Salmond shines in debate as Jim Murphy loses cool


The Scottish leaders debate broadcast live by the BBC saw the SNP’s Alex Salmond come out on top against a trio of opponents representing Labour, Conservatives and LibDems….

The Scottish leaders debate broadcast live by the BBC saw the SNP’s Alex Salmond come out on top against a trio of opponents representing Labour, Conservatives and LibDems.

In a passionate affair that saw some heated exchanges the panellists were quizzed by an audience inside the Edinburgh Festival Theatre as well as probing questions from host Glenn Campbell.

The economic situation, Afghanistan, immigration and the possibility of a hung Westminster parliament all featured as the politicians made their pitch for our votes.  Salmond appeared at ease throughout and confidently fielded each of the questions.  Surprisingly David Mundell probably shaded second place from a disappointing Alistair Carmichael who never appeared to get going.

However it was Labour’s Jim Murphy who was memorable for all the wrong reasons when, questioned on his ‘flipping’ of his main residence, the Labour politician looked aghast and appeared to lose control as he accused the BBC host of making “very serious allegations”.

The bizarre outburst was not well received by the audience who had witnessed each of the panellists questioned over personal aspects of their own expenses claims.  A struggling Murphy then desperately tried to divert attention by launching a confused  attack on the other panellists but eventually conceded when pressed that he had indeed altered the address of his main residence.

Murphy’s performances in both the SKY and BBC debates will not have helped his or Labour’s cause and have confirmed what many people believed, that he would struggle under any serious scrutiny.  The Conservatives are now odds on favourites with betting chains Ladbrokes and William Hill to unseat Murphy in East Renfrewshire.

The debate was an improvement on the last effort at the BBC’s Pacific Quay HQ but was still disappointing in that the constitution was ignored.  Full fiscal autonomy, Calman and Labour’s proposed tax powers ought to have featured but didn’t.  There was also a lack of discussion on the proposed referendum on independence.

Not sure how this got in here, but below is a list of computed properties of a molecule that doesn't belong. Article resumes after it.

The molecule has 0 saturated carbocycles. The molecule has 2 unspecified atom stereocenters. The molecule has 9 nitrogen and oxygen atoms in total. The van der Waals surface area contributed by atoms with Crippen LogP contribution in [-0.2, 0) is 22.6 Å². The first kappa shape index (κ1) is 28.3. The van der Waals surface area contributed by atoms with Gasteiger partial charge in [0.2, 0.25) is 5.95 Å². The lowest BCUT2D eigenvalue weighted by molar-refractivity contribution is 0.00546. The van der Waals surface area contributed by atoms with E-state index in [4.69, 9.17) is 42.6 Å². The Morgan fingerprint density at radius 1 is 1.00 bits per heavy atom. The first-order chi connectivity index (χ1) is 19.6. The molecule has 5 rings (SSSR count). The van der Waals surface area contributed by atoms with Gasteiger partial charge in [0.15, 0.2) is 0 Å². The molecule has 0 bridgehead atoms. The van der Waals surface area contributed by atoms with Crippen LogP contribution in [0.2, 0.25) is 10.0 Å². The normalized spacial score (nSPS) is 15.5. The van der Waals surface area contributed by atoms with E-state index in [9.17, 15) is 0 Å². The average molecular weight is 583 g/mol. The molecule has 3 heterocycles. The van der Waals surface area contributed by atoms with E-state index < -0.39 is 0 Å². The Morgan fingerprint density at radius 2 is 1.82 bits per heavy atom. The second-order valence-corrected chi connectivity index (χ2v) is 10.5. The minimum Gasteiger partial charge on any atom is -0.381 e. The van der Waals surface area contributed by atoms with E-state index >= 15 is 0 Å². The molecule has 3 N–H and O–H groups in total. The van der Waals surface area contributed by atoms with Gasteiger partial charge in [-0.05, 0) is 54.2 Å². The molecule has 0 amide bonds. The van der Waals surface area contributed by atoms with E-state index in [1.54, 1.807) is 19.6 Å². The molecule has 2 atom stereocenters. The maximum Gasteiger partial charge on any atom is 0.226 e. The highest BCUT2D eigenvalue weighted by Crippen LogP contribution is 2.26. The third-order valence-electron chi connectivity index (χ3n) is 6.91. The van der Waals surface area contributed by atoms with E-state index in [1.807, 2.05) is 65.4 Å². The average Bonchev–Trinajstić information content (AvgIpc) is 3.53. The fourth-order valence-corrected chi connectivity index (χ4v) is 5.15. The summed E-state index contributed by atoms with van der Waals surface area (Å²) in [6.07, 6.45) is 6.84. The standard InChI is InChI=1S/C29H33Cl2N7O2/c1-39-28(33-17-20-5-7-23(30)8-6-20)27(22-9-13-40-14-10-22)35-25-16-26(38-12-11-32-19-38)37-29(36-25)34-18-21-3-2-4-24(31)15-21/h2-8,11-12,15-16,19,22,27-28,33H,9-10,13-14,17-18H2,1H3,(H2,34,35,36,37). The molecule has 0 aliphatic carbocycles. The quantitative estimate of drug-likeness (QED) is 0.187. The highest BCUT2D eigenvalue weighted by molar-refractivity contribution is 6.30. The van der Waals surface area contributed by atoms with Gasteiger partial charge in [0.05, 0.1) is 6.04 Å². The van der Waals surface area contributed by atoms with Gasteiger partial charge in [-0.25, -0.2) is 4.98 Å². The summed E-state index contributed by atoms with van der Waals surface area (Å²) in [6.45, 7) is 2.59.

Notwithstanding the omissions of some subjects, Glenn Campbell seemed reasonably fair throughout, however he could have pressed Jim Murphy to cost his ‘everyone better in work’ claim in the same manner that he pressed Salmond over Trident figures.  Campbell also needs to stop trying to imply that the SNP and Tories have some sort of alliance at Holyrood.

The debate demonstrated one thing though and that is that had the SNP been afforded the same TV exposure as the London parties then they would almost certainly be expecting an even greater swing to themselves come polling day than the one they will surely now achieve.

The morning after the debate at 08:20 on Good Morning Scotland Alex Salmond was scheduled to be interviewed by Gary Robertson.  However BBC Scotland was once again hit by ‘technical difficulties’, a malaise that seems to materialise whenever there are broadcasts relating to the SNP.  The FM was forced to pick up a phone in order to speak to the radio presenter.

The issue immediately after this election must surely now be the behaviour of the state broadcaster in Scotland – the online forum ‘Blether with Brian’ also remains closed down whilst it’s other UK counterparts remain open.